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Beetlejuice Beetlejuice Beetlejuice

April 20, 2011

When I booked my flight to Thailand for April of this year I had already started to mentally prepare myself for potential disappointment.  Since childhood I had dreamt of traveling to tropical climates with the sole purpose of turning over every rock in the search of exotic insects.  Yet after consulting various sources I was under the impression that Chiang Mai in April was going to be hot, dry, hazy and brown.  Not exactly the tropical paradise that I had dreamt of.

I am happy now to say how wrong I was.  This dry season has been (who knew?) exceptionally wet this year, resulting in an eruption of blooms, lush greenery and insects insects insects!

My first mission was to hopefully observe the Golden Birdwing Butterfly (Troides aeacus).  It is a beautiful yellow and black swallowtail found across Southeast Asia.  I have been more than satisfied as after being in the garden for only less than one week I have lost count.  Mission two (a work in progress), has me stalking through the butterfly garden trying to get the perfect shot of one feeding.

My first unexpected bonus was this smiling fellow here.

In university I became fascinated with the beetle family Cerambycidae or Long-horned Wood Borers.  Over 21,000 species have populated the world with their white legless larvae feasting upon the (typically) living wood of their host tree or plant.  They come in a wide array of colours and patterns and are one of the most substantial forest pests.  Their one major identifying characteristic being their exaggerated antennae.

So imagine my surprise, nearly stepping on this Dorysthenes buqueti, “Malaeng mae daed” or sun loving beetle (playing well against stereotypes) as I retreated to bed.  This species can be identified by the three defined spines on each side of the thorax (the second body segment) as well as the highly serrated  fourth to tenth segments of their antennae.  It is said that they grow between 20 and 55 mm but multiple individuals observed here at the garden have proved that someone has been eating their spinach!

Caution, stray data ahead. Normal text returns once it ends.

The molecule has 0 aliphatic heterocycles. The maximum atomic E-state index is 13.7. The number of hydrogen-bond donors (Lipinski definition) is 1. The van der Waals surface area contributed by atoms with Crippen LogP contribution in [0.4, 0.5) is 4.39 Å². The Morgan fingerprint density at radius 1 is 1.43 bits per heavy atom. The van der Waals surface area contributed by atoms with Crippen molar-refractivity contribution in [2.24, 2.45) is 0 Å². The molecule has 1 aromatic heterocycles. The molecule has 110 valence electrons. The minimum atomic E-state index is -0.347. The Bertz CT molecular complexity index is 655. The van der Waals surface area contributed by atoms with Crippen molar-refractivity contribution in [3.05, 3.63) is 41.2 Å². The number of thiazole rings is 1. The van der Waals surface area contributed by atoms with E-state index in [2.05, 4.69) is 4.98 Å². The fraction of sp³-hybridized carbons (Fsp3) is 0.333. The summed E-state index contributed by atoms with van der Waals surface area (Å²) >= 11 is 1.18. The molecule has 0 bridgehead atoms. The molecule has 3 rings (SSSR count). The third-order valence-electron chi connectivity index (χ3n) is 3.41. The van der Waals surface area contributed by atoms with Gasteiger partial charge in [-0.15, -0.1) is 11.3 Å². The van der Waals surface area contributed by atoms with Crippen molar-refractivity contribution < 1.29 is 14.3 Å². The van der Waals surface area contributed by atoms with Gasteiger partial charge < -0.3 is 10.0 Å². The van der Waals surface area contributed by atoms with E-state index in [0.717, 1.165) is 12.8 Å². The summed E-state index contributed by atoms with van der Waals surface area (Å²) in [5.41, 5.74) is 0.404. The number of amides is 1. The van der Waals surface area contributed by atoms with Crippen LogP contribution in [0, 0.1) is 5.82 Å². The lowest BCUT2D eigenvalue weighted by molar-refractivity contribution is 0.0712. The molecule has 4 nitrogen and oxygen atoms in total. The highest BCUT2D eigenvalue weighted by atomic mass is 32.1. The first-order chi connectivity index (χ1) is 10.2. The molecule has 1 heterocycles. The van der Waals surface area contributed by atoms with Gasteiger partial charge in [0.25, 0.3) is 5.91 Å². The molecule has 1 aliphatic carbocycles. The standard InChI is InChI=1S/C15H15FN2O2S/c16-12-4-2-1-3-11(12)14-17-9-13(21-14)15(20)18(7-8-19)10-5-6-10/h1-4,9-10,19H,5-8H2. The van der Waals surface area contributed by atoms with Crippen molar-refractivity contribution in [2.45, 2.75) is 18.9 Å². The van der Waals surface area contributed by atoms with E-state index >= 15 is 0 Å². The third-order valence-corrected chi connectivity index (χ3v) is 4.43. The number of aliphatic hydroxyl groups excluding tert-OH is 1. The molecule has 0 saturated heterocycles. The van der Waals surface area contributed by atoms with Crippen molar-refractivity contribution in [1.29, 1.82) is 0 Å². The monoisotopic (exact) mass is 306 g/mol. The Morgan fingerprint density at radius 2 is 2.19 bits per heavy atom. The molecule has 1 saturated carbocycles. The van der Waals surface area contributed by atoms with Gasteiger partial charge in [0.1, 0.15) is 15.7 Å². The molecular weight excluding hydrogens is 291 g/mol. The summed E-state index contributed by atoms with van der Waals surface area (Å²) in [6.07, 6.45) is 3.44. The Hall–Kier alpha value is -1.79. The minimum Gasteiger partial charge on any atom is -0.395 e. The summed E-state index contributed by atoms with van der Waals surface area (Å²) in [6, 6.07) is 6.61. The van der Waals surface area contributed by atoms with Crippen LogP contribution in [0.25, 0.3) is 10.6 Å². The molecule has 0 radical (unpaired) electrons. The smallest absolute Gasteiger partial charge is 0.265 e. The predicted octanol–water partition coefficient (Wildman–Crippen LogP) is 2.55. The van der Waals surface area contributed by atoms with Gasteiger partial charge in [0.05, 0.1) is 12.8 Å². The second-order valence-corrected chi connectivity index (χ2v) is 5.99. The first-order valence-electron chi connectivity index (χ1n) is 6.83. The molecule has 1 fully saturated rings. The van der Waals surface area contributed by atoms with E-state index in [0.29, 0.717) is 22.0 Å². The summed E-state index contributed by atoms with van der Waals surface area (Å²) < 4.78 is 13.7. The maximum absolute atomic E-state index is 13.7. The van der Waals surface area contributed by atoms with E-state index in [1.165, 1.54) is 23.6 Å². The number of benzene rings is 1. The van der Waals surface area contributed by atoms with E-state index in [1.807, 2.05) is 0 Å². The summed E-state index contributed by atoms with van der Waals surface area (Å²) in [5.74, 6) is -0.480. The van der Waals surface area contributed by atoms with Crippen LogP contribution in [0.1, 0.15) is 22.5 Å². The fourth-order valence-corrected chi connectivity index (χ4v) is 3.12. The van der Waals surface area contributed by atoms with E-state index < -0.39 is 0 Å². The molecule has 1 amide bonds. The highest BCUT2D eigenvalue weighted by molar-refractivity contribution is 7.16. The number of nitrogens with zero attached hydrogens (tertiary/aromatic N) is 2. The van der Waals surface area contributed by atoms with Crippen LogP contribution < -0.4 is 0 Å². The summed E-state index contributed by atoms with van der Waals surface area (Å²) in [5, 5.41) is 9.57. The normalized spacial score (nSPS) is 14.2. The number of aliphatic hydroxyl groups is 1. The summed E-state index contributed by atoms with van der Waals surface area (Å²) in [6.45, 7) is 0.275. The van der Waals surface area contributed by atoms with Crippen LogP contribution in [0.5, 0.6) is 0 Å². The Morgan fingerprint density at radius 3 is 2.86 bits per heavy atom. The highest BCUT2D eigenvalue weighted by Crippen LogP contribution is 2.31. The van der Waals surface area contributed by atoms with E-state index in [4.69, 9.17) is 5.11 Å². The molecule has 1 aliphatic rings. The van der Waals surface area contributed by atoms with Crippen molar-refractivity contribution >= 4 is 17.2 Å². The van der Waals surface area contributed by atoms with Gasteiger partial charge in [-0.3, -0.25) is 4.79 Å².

They are a fairly common pests of the roots and rhizomes of both bamboo and sugarcane here in Thailand, India, Malaysia, Laos, Java and Myanmar.  As there was nothing common about him, I decided to keep him in a jar for the night so as to digitally capture him today.

Upon my arrival here to Dokmai Garden there has been much talk of edible insects that have at one time or another become a component of the Thai diet.  Initially the family here seemed divided on the subject of this little morsel’s flavour, but in the end he received a universal thumbs up and well the rest was destined to become a crispy, charred rumbling in our bellies.

After removing the very real dangers presented by the biting mandibles, the beetle was placed directly into the coals and then periodically taken out to remove an appendage, elytra (wing covers) or antenna.  The collective agreement was that he could have used more salt but I was happy to discover that when it comes to the taste of a beetle’s abdomen there was really nothing other worldly about it.  Though, it definitely didn’t taste like chicken!

Shane McCarroll, Tropical Gardening School Student

Canada

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One Comment leave one →
  1. April 27, 2015 6:56 PM

    My Mrs just found one of these beetles in our fish pond in Isaan, Nearest city Surin. I will be posting macro photos of it on my facebook page and blog later today/early tomorrow. Fascinating eyes!!

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